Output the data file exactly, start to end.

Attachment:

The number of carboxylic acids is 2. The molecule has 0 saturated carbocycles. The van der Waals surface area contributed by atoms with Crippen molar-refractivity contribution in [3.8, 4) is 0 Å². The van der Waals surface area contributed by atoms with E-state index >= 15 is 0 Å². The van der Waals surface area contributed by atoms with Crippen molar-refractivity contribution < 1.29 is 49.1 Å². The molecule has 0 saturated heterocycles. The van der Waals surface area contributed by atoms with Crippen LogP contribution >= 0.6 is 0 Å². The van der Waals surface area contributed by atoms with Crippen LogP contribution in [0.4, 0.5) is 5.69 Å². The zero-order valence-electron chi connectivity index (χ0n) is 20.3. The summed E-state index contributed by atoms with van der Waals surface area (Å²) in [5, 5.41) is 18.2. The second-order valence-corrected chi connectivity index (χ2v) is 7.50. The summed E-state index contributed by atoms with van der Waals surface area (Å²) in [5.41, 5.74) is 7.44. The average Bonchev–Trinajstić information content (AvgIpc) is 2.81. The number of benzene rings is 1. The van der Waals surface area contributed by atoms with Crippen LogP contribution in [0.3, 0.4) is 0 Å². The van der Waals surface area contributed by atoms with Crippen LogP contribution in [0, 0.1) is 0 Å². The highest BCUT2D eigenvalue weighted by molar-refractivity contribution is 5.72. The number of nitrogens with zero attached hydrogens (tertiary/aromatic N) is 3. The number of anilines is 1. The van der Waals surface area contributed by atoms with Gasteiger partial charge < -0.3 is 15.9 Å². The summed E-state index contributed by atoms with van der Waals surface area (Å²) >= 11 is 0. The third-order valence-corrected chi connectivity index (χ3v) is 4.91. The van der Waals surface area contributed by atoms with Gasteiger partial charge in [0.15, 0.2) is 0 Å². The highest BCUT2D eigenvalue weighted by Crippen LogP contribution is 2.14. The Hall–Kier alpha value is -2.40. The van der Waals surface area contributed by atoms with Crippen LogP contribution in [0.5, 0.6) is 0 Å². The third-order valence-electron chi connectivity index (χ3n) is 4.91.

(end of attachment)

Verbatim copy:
The number of carboxylic acids is 2. The molecule has 0 saturated carbocycles. The van der Waals surface area contributed by atoms with Crippen molar-refractivity contribution in [3.8, 4) is 0 Å². The van der Waals surface area contributed by atoms with E-state index >= 15 is 0 Å². The van der Waals surface area contributed by atoms with Crippen molar-refractivity contribution < 1.29 is 49.1 Å². The molecule has 0 saturated heterocycles. The van der Waals surface area contributed by atoms with Crippen LogP contribution >= 0.6 is 0 Å². The van der Waals surface area contributed by atoms with Crippen LogP contribution in [0.4, 0.5) is 5.69 Å². The zero-order valence-electron chi connectivity index (χ0n) is 20.3. The summed E-state index contributed by atoms with van der Waals surface area (Å²) in [5, 5.41) is 18.2. The second-order valence-corrected chi connectivity index (χ2v) is 7.50. The summed E-state index contributed by atoms with van der Waals surface area (Å²) in [5.41, 5.74) is 7.44. The average Bonchev–Trinajstić information content (AvgIpc) is 2.81. The number of benzene rings is 1. The van der Waals surface area contributed by atoms with Crippen LogP contribution in [0.3, 0.4) is 0 Å². The van der Waals surface area contributed by atoms with Crippen LogP contribution in [0, 0.1) is 0 Å². The highest BCUT2D eigenvalue weighted by molar-refractivity contribution is 5.72. The number of nitrogens with zero attached hydrogens (tertiary/aromatic N) is 3. The number of anilines is 1. The van der Waals surface area contributed by atoms with Gasteiger partial charge < -0.3 is 15.9 Å². The summed E-state index contributed by atoms with van der Waals surface area (Å²) >= 11 is 0. The third-order valence-corrected chi connectivity index (χ3v) is 4.91. The van der Waals surface area contributed by atoms with Gasteiger partial charge in [0.15, 0.2) is 0 Å². The highest BCUT2D eigenvalue weighted by Crippen LogP contribution is 2.14. The Hall–Kier alpha value is -2.40. The van der Waals surface area contributed by atoms with Crippen LogP contribution in [0.5, 0.6) is 0 Å². The third-order valence-electron chi connectivity index (χ3n) is 4.91.